Poker Smash Developer Talks Frustrations of Kickstarter, Next Project ‘Junction’

Poker Smash is not your typical Kickstarter project. Instead of funding the development of a new indie title or physical release of a game, it’s attempting to bring a five year old XBLA game to PC. While that may seem like a tall order, it’s also a backdoor Kickstarter of sorts to help fund development for Void Star Creations’ upcoming title, Junction. We sat down with studio head Drew Card to talk all things Poker Smash, Kickstarter and find out more about their intriguing next game.

[Hardcore Gamer] It’s been five years since Poker Smash hit XBLA. What have you been up to since 2008?

[Drew Card] Right after we shipped Poker Smash, we started working on a new game for XBLA. It was an action RPG called Legends. We worked on that game until the end of 2008, but we didn’t get a great response from Microsoft when we sent them an early build. One of their concerns was the fantasy theme, so we did a little pivot and reskinned the game with a Sci-Fi theme. We worked on that version for about 4 months, but we didn’t have much more success getting traction with the portfolio team. After those failed attempts at getting another game on XBLA, my partner Ryan (the art side of our company) decided that he wanted to get back into mainstream game development. He left Void Star in the summer of 2009. After Ryan left, I decided to try another pitch with Microsoft on my own. I pitched my dream game, which was a multiplayer 3rd person shooter I called Lift. The pitch was pretty bad without Ryan’s art, and they decided to pass on my idea.


“The iOS version never got much traction, and it kind of turned me off to iOS development.”

That brings us to 2010, where I decided to port Poker Smash to iOS. I released Poker Smash iOS in the summer of 2010. The iOS version never got much traction, and it kind of turned me off to iOS development.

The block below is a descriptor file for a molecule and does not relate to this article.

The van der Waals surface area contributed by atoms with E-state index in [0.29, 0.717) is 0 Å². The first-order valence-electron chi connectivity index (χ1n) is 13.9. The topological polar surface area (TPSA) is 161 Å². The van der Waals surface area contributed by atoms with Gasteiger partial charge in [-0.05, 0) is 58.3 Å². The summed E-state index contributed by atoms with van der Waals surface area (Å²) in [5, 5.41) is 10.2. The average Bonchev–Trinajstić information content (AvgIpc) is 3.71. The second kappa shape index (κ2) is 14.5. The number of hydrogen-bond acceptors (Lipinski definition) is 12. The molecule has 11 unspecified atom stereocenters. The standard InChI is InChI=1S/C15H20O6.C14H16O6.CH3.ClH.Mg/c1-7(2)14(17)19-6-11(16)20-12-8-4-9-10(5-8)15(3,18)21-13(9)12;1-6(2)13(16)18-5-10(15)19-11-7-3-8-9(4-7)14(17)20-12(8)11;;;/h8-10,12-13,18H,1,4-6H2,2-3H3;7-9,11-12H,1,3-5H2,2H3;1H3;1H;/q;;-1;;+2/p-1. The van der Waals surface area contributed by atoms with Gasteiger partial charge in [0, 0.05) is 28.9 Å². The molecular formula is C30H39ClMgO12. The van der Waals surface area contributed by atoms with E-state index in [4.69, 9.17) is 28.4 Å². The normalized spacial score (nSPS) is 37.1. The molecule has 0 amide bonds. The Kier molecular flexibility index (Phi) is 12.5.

I did some contract work for the next nine months to try to pay the bills, and then I came up with the idea of my next game, Junction. I worked on Junction for a few months and raised some money to build a prototype. By January of 2011, I had a good prototype and we got some more follow on funding to bring the idea further. All told I have about 2 years of work into Junction. One of the features of Junction was the idea of incorporating mini-games into the game, and our first mini-game was going to be Poker Smash. I started bringing Poker Smash over into Junction, and I was reminded of how much I loved the game. With money running short, I decided it might be smart to release a PC version of Poker Smash to try and get some cash flow, and that’s where we are now.


“One of the features of Junction was the idea of incorporating mini-games into the game, and our first mini-game was going to be Poker Smash.”

[HG] Kickstarter can be tough to gain traction on, but also rewarding when it works out. How have you been finding the experience?

[DC] It’s been a lot harder than we expected to get people to check out the Kickstarter. I guess we expected a little bit more organic discovery of the project. So far we’ve only had about 900 people watch the Kickstarter video. I’m realistic though…I know that porting a 5 year old puzzle game from Xbox to PC isn’t going to garner a groundswell of support, but I did expect a little more than we’ve gotten.